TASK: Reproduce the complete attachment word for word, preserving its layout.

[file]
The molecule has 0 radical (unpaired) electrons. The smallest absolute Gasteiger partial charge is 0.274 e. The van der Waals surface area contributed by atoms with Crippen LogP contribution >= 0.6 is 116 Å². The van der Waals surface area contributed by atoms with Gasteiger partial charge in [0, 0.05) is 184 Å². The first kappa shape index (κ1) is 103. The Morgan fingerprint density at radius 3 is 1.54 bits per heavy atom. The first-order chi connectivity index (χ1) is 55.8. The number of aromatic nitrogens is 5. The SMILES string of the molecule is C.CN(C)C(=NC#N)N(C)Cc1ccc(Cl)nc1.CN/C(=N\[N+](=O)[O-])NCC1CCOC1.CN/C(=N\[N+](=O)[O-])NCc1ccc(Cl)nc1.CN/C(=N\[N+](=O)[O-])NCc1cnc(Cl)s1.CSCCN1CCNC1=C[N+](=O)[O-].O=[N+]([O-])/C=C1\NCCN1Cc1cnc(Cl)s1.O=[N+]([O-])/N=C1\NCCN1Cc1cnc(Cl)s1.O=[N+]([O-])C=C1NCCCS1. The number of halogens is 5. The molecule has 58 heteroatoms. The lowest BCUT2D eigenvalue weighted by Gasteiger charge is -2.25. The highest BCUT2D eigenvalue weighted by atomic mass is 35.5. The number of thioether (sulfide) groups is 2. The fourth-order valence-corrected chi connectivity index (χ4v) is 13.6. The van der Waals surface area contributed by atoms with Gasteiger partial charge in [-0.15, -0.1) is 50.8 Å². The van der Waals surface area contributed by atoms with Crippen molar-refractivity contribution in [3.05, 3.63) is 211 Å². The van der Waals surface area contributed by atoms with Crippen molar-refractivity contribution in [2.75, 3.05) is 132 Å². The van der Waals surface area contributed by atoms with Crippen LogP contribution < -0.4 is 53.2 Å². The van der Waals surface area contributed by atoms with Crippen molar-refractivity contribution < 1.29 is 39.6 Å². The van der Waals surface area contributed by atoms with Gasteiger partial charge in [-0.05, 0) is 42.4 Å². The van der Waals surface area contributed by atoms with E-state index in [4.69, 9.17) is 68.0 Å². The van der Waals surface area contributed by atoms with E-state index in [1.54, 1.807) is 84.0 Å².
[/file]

The molecule has 0 radical (unpaired) electrons. The smallest absolute Gasteiger partial charge is 0.274 e. The van der Waals surface area contributed by atoms with Crippen LogP contribution >= 0.6 is 116 Å². The van der Waals surface area contributed by atoms with Gasteiger partial charge in [0, 0.05) is 184 Å². The first kappa shape index (κ1) is 103. The Morgan fingerprint density at radius 3 is 1.54 bits per heavy atom. The first-order chi connectivity index (χ1) is 55.8. The number of aromatic nitrogens is 5. The SMILES string of the molecule is C.CN(C)C(=NC#N)N(C)Cc1ccc(Cl)nc1.CN/C(=N\[N+](=O)[O-])NCC1CCOC1.CN/C(=N\[N+](=O)[O-])NCc1ccc(Cl)nc1.CN/C(=N\[N+](=O)[O-])NCc1cnc(Cl)s1.CSCCN1CCNC1=C[N+](=O)[O-].O=[N+]([O-])/C=C1\NCCN1Cc1cnc(Cl)s1.O=[N+]([O-])/N=C1\NCCN1Cc1cnc(Cl)s1.O=[N+]([O-])C=C1NCCCS1. The number of halogens is 5. The molecule has 58 heteroatoms. The lowest BCUT2D eigenvalue weighted by Gasteiger charge is -2.25. The highest BCUT2D eigenvalue weighted by atomic mass is 35.5. The number of thioether (sulfide) groups is 2. The fourth-order valence-corrected chi connectivity index (χ4v) is 13.6. The van der Waals surface area contributed by atoms with Gasteiger partial charge in [-0.15, -0.1) is 50.8 Å². The van der Waals surface area contributed by atoms with Crippen molar-refractivity contribution in [3.05, 3.63) is 211 Å². The van der Waals surface area contributed by atoms with Crippen molar-refractivity contribution in [2.75, 3.05) is 132 Å². The van der Waals surface area contributed by atoms with Crippen LogP contribution < -0.4 is 53.2 Å². The van der Waals surface area contributed by atoms with Crippen molar-refractivity contribution < 1.29 is 39.6 Å². The van der Waals surface area contributed by atoms with Gasteiger partial charge in [-0.05, 0) is 42.4 Å². The van der Waals surface area contributed by atoms with E-state index in [4.69, 9.17) is 68.0 Å². The van der Waals surface area contributed by atoms with E-state index in [1.54, 1.807) is 84.0 Å².